March 13, 2020, Reuters
WASHINGTON (Reuters) – Nearly a quarter of Ohio’s counties are deploying fewer poll workers for the state’s Democratic primary on Tuesday than they have in previous presidential election years, raising concerns from voting-rights advocates who say the reductions could lengthen lines at the polls.
Thanks to a change in state law last year, at least 1,200 fewer poll workers are slated to be on duty than in past federal elections, according to a Reuters analysis of staffing projections supplied by county election boards across Ohio.
The cuts will affect polling stations across 20 of Ohio’s 88 counties, impacting 7.8% of Ohio’s electorate but more than half of voters in the affected counties.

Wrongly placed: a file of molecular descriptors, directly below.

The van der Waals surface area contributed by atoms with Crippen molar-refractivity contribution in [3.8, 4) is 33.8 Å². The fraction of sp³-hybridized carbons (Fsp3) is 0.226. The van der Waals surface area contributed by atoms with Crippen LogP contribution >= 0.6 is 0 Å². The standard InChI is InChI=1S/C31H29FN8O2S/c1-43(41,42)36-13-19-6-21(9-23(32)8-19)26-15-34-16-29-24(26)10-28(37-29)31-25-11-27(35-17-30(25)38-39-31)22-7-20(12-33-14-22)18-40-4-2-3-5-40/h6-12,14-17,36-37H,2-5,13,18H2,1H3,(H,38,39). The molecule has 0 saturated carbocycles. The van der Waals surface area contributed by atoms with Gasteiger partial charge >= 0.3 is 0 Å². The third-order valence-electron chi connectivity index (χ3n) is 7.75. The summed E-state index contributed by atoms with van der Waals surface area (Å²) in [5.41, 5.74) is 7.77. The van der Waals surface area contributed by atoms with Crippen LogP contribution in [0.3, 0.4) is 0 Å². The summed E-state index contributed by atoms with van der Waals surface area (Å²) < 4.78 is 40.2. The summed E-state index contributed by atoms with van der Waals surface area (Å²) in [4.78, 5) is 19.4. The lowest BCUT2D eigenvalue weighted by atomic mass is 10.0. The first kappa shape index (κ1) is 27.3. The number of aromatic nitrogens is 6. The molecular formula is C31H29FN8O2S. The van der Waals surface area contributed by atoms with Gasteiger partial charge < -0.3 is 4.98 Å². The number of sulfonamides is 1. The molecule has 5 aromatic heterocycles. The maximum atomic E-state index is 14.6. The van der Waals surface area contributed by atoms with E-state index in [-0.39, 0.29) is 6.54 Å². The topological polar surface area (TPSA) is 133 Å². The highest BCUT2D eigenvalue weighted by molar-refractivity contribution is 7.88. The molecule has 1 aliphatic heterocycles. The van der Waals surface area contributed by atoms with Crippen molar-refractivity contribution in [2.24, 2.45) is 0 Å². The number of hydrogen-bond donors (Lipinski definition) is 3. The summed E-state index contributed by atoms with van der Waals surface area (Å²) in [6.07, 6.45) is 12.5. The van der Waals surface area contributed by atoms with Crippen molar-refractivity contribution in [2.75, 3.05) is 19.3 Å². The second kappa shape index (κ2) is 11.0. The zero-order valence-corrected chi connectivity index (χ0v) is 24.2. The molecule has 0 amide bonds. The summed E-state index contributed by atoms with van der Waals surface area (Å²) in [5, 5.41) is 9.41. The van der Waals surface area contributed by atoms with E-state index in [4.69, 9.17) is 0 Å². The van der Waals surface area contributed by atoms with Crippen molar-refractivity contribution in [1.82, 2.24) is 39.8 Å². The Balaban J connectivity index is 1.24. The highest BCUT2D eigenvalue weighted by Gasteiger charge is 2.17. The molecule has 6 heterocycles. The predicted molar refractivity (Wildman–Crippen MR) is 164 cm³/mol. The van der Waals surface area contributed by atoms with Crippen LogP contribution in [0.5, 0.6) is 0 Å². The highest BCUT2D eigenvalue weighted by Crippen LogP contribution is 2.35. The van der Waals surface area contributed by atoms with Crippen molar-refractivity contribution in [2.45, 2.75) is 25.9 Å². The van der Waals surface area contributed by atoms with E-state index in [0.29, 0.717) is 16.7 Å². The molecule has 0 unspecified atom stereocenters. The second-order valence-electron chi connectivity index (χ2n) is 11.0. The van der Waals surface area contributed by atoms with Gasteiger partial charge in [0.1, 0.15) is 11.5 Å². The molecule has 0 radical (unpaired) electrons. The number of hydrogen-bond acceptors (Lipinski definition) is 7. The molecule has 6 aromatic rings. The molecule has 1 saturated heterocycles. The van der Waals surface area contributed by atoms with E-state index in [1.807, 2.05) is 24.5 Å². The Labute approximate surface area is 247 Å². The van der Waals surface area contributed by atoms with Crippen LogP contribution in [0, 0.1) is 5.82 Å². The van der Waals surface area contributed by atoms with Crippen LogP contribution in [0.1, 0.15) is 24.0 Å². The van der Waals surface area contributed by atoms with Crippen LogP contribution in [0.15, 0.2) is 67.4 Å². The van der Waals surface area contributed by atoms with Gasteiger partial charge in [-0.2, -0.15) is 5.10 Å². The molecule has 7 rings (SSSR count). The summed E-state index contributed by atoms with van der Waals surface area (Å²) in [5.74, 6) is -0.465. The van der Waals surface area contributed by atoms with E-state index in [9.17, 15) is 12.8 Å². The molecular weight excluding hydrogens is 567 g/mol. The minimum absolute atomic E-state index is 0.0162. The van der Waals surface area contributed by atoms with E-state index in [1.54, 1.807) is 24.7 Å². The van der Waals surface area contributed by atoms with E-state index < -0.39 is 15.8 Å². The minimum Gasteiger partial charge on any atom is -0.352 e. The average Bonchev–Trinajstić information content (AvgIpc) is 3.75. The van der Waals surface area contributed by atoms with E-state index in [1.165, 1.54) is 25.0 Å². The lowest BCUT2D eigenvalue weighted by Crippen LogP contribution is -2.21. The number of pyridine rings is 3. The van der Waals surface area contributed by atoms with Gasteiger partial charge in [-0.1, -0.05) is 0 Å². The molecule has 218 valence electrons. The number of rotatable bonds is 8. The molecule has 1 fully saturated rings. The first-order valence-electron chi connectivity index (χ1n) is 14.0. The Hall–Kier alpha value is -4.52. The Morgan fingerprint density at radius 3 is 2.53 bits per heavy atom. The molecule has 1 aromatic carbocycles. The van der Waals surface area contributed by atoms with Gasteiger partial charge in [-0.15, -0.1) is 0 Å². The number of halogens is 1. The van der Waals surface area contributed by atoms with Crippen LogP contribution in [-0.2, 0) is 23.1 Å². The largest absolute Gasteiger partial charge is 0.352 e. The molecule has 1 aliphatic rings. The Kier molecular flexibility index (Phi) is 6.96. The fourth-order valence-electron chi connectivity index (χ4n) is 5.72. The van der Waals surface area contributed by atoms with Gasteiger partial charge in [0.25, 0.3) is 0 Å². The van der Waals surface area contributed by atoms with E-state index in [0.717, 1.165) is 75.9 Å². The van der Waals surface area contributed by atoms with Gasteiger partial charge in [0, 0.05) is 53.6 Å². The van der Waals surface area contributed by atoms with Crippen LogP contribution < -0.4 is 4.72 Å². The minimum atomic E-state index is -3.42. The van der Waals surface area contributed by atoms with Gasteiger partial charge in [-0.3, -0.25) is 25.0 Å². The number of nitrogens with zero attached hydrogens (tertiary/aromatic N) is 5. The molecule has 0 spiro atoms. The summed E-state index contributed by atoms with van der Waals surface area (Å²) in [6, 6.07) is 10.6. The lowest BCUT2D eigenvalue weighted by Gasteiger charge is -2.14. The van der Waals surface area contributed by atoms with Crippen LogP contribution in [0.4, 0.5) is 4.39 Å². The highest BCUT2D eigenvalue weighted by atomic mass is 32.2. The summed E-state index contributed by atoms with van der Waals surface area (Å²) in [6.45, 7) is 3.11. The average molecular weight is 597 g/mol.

On top of these planned reductions, fears of the novel coronavirus have prompted hundreds of poll workers – who are often elderly and therefore at higher risk if they contract the virus – to stay at home rather than work on Election Day, said Aaron Ockerman, executive director of the Ohio Association of Election Officials.
“We’re doing our best to backfill and level the losses, though we’re not at 100%,” Ockerman said.